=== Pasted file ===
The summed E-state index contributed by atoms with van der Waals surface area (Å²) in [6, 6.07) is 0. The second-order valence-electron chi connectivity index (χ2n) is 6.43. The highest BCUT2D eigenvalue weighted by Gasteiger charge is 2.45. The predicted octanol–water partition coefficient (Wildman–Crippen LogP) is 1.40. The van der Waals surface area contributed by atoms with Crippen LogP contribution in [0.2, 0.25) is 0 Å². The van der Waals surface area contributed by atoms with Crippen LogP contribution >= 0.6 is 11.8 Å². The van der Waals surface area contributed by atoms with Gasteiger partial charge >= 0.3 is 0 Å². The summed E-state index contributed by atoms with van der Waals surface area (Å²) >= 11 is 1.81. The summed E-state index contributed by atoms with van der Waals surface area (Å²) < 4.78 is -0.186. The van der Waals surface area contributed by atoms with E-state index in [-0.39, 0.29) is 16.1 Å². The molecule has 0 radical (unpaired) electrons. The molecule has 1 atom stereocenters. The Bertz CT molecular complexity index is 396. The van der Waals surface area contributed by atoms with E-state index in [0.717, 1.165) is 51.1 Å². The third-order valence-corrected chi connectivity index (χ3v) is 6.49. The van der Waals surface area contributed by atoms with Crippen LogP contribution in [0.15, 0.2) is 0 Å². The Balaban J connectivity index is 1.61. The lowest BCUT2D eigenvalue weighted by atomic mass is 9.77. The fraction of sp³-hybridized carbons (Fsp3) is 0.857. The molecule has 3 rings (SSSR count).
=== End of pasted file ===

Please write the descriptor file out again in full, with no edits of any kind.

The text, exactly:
The summed E-state index contributed by atoms with van der Waals surface area (Å²) in [6, 6.07) is 0. The second-order valence-electron chi connectivity index (χ2n) is 6.43. The highest BCUT2D eigenvalue weighted by Gasteiger charge is 2.45. The predicted octanol–water partition coefficient (Wildman–Crippen LogP) is 1.40. The van der Waals surface area contributed by atoms with Crippen LogP contribution in [0.2, 0.25) is 0 Å². The van der Waals surface area contributed by atoms with Crippen LogP contribution >= 0.6 is 11.8 Å². The van der Waals surface area contributed by atoms with Gasteiger partial charge >= 0.3 is 0 Å². The summed E-state index contributed by atoms with van der Waals surface area (Å²) >= 11 is 1.81. The summed E-state index contributed by atoms with van der Waals surface area (Å²) < 4.78 is -0.186. The van der Waals surface area contributed by atoms with E-state index in [-0.39, 0.29) is 16.1 Å². The molecule has 0 radical (unpaired) electrons. The molecule has 1 atom stereocenters. The Bertz CT molecular complexity index is 396. The van der Waals surface area contributed by atoms with E-state index in [0.717, 1.165) is 51.1 Å². The third-order valence-corrected chi connectivity index (χ3v) is 6.49. The van der Waals surface area contributed by atoms with Crippen LogP contribution in [0.15, 0.2) is 0 Å². The Balaban J connectivity index is 1.61. The lowest BCUT2D eigenvalue weighted by atomic mass is 9.77. The fraction of sp³-hybridized carbons (Fsp3) is 0.857. The molecule has 3 rings (SSSR count).